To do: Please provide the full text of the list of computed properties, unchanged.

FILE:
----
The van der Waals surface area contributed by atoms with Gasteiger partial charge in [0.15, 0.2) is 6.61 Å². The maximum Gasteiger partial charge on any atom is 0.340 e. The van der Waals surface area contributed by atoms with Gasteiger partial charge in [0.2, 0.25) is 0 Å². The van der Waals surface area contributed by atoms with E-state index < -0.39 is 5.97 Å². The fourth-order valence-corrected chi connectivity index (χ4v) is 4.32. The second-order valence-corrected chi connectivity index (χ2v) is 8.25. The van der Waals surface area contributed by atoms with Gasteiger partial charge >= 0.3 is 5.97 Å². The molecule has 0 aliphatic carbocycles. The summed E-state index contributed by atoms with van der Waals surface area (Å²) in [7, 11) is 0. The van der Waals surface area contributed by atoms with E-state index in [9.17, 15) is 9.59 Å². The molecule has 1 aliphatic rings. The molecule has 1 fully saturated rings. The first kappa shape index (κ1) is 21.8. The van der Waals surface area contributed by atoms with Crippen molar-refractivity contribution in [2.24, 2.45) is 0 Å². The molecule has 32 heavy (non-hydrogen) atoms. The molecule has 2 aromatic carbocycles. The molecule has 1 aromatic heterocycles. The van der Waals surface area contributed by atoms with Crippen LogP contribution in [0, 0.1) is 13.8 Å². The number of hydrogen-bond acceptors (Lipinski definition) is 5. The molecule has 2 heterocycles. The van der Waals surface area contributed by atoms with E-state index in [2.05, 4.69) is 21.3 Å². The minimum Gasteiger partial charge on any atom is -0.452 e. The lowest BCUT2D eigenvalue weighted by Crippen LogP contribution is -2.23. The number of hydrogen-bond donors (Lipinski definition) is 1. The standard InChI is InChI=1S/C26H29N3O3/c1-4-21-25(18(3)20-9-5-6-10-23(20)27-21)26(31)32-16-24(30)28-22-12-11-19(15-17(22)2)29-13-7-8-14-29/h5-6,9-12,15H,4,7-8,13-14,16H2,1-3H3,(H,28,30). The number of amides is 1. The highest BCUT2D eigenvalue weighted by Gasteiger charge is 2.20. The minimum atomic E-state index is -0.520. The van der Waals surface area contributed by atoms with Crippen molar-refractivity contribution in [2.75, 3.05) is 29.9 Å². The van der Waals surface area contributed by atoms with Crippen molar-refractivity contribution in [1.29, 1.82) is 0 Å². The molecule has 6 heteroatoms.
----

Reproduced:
The van der Waals surface area contributed by atoms with Gasteiger partial charge in [0.15, 0.2) is 6.61 Å². The maximum Gasteiger partial charge on any atom is 0.340 e. The van der Waals surface area contributed by atoms with Gasteiger partial charge in [0.2, 0.25) is 0 Å². The van der Waals surface area contributed by atoms with E-state index < -0.39 is 5.97 Å². The fourth-order valence-corrected chi connectivity index (χ4v) is 4.32. The second-order valence-corrected chi connectivity index (χ2v) is 8.25. The van der Waals surface area contributed by atoms with Gasteiger partial charge >= 0.3 is 5.97 Å². The molecule has 0 aliphatic carbocycles. The summed E-state index contributed by atoms with van der Waals surface area (Å²) in [7, 11) is 0. The van der Waals surface area contributed by atoms with E-state index in [9.17, 15) is 9.59 Å². The molecule has 1 aliphatic rings. The molecule has 1 fully saturated rings. The first kappa shape index (κ1) is 21.8. The van der Waals surface area contributed by atoms with Crippen molar-refractivity contribution in [2.24, 2.45) is 0 Å². The molecule has 32 heavy (non-hydrogen) atoms. The molecule has 2 aromatic carbocycles. The molecule has 1 aromatic heterocycles. The van der Waals surface area contributed by atoms with Crippen LogP contribution in [0, 0.1) is 13.8 Å². The number of hydrogen-bond acceptors (Lipinski definition) is 5. The molecule has 2 heterocycles. The van der Waals surface area contributed by atoms with E-state index in [2.05, 4.69) is 21.3 Å². The minimum Gasteiger partial charge on any atom is -0.452 e. The lowest BCUT2D eigenvalue weighted by Crippen LogP contribution is -2.23. The number of hydrogen-bond donors (Lipinski definition) is 1. The standard InChI is InChI=1S/C26H29N3O3/c1-4-21-25(18(3)20-9-5-6-10-23(20)27-21)26(31)32-16-24(30)28-22-12-11-19(15-17(22)2)29-13-7-8-14-29/h5-6,9-12,15H,4,7-8,13-14,16H2,1-3H3,(H,28,30). The number of amides is 1. The highest BCUT2D eigenvalue weighted by Gasteiger charge is 2.20. The minimum atomic E-state index is -0.520. The van der Waals surface area contributed by atoms with Crippen molar-refractivity contribution in [2.75, 3.05) is 29.9 Å². The van der Waals surface area contributed by atoms with Crippen molar-refractivity contribution in [1.29, 1.82) is 0 Å². The molecule has 6 heteroatoms.